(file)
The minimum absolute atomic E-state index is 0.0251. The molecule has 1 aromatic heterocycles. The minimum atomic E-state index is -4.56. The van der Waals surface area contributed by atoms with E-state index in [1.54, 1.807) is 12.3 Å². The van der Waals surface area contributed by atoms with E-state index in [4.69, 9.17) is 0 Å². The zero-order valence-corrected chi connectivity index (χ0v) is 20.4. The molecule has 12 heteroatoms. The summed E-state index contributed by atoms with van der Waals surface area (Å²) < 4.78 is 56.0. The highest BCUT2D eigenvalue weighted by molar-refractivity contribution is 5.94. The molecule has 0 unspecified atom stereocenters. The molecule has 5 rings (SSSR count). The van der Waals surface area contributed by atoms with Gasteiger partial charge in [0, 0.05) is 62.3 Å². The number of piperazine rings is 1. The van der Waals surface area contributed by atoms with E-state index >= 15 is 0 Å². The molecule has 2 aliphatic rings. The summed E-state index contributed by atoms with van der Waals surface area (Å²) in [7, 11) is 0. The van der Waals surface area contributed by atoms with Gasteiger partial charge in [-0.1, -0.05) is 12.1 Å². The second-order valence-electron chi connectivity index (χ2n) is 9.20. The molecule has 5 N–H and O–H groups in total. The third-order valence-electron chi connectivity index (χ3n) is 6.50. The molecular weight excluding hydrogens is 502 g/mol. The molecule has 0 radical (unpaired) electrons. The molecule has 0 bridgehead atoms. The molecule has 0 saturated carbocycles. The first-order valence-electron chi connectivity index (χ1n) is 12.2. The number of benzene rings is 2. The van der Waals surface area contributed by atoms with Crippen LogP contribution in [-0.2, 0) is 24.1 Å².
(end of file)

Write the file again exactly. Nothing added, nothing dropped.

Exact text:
The minimum absolute atomic E-state index is 0.0251. The molecule has 1 aromatic heterocycles. The minimum atomic E-state index is -4.56. The van der Waals surface area contributed by atoms with E-state index in [1.54, 1.807) is 12.3 Å². The van der Waals surface area contributed by atoms with E-state index in [4.69, 9.17) is 0 Å². The zero-order valence-corrected chi connectivity index (χ0v) is 20.4. The molecule has 12 heteroatoms. The summed E-state index contributed by atoms with van der Waals surface area (Å²) < 4.78 is 56.0. The highest BCUT2D eigenvalue weighted by molar-refractivity contribution is 5.94. The molecule has 0 unspecified atom stereocenters. The molecule has 5 rings (SSSR count). The van der Waals surface area contributed by atoms with Gasteiger partial charge in [0, 0.05) is 62.3 Å². The number of piperazine rings is 1. The van der Waals surface area contributed by atoms with E-state index >= 15 is 0 Å². The molecule has 2 aliphatic rings. The summed E-state index contributed by atoms with van der Waals surface area (Å²) in [7, 11) is 0. The van der Waals surface area contributed by atoms with Gasteiger partial charge in [-0.1, -0.05) is 12.1 Å². The second-order valence-electron chi connectivity index (χ2n) is 9.20. The molecule has 5 N–H and O–H groups in total. The third-order valence-electron chi connectivity index (χ3n) is 6.50. The molecular weight excluding hydrogens is 502 g/mol. The molecule has 0 radical (unpaired) electrons. The molecule has 0 bridgehead atoms. The molecule has 0 saturated carbocycles. The first-order valence-electron chi connectivity index (χ1n) is 12.2. The number of benzene rings is 2. The van der Waals surface area contributed by atoms with Crippen LogP contribution in [-0.2, 0) is 24.1 Å².